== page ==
Most Americans support equal rights for women, even when it comes to reproductive rights and the right to have an abortion:
The CNN-USA Today Gallup poll asked the public, do you want a new Supreme Court justice to be someone who would vote to uphold Roe v. Wade -- the decision that legalized abortion -- or someone who would vote to overturn it?
By better than two to one, Americans prefer a Supreme Court nominee who would vote to uphold Roe v. Wade -- and continue to give constitutional protection to abortion rights.
Even Republicans are divided on the issue. Nearly half want a justice who would uphold abortion rights.
At Ms. Magazine, Celinda Lakes looks at how the American people feel on the issues:
A recent ABC News/Washington Post poll found that 56 percent of respondents nationwide favored keeping abortion legal in all or most cases. The survey of 1,082 adults, conducted in April 2005, showed that only 14 percent of those surveyed wanted to keep abortion illegal in all cases, with another 27 percent wanting most cases to be illegal.
Voters donâ€™t want the government and politicians involved in their choice about abortion. In a recent survey by The Mellman Group, 62 percent of respondents felt the government should not interfere with a womanâ€™s access to abortion. Only 33 percent believe the government should restrict access.
But what about the Supreme Court specifically, and its stance on Roe v. Wade?
Nearly 60 percent of Americans say that, if presented with an opportunity to appoint one or more new justices to the Supreme Court, President Bush should pick individuals who would uphold Roe.
The Associated Press/Ipsos-Public Affairs Poll, which surveyed a national sample of 1,000 adults last November, found that only three in 10 respondents (31 percent) favored nominating justices who would overturn Roe.
It's a fairly sure bet that the wingnuts won't like that. But reality never stopped them before. They're certain to start whining again about a potential filibuster. The only problem is that the people want a robust confirmation process:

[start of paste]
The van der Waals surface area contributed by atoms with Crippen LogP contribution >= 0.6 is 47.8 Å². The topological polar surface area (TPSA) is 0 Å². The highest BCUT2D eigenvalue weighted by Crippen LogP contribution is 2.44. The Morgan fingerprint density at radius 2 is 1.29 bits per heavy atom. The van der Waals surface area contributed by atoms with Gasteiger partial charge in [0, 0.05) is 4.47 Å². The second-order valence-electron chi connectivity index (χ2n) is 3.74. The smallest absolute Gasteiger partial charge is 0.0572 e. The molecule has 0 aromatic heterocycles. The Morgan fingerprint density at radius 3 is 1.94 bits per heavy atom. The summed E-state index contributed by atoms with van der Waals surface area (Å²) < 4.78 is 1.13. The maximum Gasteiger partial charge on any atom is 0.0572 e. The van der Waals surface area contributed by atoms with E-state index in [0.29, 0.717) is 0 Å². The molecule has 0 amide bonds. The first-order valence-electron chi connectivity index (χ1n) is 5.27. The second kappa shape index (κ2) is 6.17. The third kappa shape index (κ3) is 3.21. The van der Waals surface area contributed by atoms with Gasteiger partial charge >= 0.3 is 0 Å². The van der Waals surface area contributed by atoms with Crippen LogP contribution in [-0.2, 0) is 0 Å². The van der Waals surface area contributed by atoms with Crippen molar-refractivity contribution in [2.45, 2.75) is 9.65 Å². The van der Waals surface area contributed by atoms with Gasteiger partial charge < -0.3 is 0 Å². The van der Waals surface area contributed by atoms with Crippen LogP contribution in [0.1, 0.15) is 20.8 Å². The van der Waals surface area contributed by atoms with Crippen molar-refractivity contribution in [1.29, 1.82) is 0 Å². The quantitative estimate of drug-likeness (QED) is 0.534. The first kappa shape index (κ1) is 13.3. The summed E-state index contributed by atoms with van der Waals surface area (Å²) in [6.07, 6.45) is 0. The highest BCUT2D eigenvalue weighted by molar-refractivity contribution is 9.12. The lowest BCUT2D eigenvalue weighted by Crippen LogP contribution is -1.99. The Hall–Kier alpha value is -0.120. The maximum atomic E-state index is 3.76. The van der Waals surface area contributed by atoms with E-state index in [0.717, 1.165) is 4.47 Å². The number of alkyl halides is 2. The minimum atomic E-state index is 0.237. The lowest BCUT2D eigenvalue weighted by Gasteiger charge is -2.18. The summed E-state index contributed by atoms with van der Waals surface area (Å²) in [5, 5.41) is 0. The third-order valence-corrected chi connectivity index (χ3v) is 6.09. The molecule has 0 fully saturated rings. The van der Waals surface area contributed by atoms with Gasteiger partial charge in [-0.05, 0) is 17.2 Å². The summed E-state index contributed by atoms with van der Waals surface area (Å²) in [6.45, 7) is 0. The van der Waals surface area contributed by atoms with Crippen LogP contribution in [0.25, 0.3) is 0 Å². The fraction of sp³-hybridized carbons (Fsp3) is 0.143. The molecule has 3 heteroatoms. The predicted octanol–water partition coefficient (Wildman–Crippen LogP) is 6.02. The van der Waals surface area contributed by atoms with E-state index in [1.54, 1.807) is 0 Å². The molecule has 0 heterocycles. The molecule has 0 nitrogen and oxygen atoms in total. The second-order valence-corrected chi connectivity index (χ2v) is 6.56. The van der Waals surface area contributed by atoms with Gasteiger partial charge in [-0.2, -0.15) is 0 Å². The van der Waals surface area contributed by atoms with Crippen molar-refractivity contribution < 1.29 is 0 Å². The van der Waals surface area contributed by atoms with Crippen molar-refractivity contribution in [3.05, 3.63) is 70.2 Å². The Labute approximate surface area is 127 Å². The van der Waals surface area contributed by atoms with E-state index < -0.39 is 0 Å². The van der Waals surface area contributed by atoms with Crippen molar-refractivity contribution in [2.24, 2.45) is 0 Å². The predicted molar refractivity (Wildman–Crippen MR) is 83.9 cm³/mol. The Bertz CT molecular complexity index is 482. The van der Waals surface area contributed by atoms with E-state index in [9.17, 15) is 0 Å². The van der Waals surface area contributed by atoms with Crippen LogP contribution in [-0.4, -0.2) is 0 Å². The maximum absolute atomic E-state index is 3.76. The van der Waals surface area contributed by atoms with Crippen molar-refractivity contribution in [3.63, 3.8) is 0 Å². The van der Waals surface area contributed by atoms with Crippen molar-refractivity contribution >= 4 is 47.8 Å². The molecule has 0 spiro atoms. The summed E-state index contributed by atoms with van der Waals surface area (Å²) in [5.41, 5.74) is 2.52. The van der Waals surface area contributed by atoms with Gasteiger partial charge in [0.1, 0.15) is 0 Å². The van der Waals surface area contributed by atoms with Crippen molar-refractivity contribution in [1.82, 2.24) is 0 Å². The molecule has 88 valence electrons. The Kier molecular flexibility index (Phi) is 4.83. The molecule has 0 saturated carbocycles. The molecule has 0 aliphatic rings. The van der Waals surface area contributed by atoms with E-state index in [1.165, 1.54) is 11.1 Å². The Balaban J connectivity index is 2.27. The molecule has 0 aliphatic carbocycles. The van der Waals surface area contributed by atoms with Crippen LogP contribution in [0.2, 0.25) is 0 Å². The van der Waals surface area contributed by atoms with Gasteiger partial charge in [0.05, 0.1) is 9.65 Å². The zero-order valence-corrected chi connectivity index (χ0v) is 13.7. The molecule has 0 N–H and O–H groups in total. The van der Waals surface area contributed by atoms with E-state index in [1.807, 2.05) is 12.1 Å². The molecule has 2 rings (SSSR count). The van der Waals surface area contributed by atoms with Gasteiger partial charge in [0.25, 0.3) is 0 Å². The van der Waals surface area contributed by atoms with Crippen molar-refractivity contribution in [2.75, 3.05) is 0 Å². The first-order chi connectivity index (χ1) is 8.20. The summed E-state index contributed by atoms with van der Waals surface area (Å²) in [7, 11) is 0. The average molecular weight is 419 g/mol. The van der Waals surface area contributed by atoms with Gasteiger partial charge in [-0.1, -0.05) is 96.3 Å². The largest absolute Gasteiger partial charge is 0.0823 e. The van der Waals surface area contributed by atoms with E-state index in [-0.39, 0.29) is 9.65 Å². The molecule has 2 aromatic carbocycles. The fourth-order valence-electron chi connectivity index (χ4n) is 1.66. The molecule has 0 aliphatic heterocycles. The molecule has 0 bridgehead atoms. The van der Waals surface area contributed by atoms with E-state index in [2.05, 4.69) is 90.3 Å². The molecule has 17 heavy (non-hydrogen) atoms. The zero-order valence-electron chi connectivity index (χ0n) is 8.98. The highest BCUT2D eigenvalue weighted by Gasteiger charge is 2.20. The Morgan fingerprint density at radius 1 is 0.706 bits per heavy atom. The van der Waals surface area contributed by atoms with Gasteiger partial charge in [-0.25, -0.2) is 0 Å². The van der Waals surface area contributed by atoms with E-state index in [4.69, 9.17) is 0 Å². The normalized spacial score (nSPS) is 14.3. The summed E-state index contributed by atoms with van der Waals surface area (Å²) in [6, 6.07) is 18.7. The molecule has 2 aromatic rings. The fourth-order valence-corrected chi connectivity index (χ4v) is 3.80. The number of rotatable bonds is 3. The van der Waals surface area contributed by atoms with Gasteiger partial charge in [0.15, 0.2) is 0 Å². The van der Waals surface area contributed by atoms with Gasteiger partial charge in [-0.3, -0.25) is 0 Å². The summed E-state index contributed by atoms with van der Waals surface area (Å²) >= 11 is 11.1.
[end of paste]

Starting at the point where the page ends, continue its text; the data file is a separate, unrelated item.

Three-quarters of the respondents in a poll of 1,000 likely voters said that the Senate should examine each of the presidentâ€™s nominees carefully and make its own independent judgment. Only 24 percent thought that the Senate should just confirm whomever Bush puts forward.
In fact, maybe this is a good time to note that most people are against the radical conservatives' efforts to take away birth control from women:
When the debate expands beyond abortion, voters show overwhelming support for a number of issues impacting womenâ€™s reproductive rights, family planning and prevention of unintended pregnancies. Voters recently surveyed by Planned Parenthood Federation of America overwhelmingly (78 percent) favor requirements that schools teach sex education, and 79 percent favor access to emergency contraception (EC) for rape and incest victims.
A large majority (65 percent) favors EC for all women, and 66 percent said that health-insurance policies should cover contraceptives. Respondents further showed strong support (67 percent) for a law making it clear that contraception does not constitute abortion and should not be regulated by abortion legislation. Furthermore, in the recent debate over pharmacists refusing to fill prescriptions, only 40 percent of those surveyed agreed that pharmacists should be allowed to do so.
Now a lot of radical agitators will try to claim that the Republicans won the last election, and that means the people support their extremely radical views to take away women's control over their own bodies. But in fact, this past November people were not voting on the abortion issue:
In the months since November 2004, a host of commentators insisted that abortion had a negative impact on the election; some even blamed Democratic candidate John Kerryâ€™s loss on his support for abortion rights.
However, data collected by Lake Snell Perry & Associates for the nonpartisan network Votes for Women 2004 shows that the election issues about which voters most cared were the economy (23 percent), national security and terrorism (19 percent), and the war in Iraq (13 percent).
When voters were asked what made them decide their presidential choice, only 2 percent volunteered the issue of abortion. Among Kerry voters, less than 1 percent offered this as an issue. Among Bush voters, only 2 percent said abortion determined their vote for president.
The radical conservatives like to bellow and crow about "the will of the people," but here it's quite obvious that they are out of step with the American people. Will they listen? Undoubtedly, the Republicans will do all they can to appease the radical pseudo-Christian special interests who ultimately want a Christian theocracy (like Iran, only without the Koran).
So what next? Contact your Senators and let them know how the people stand on the issues.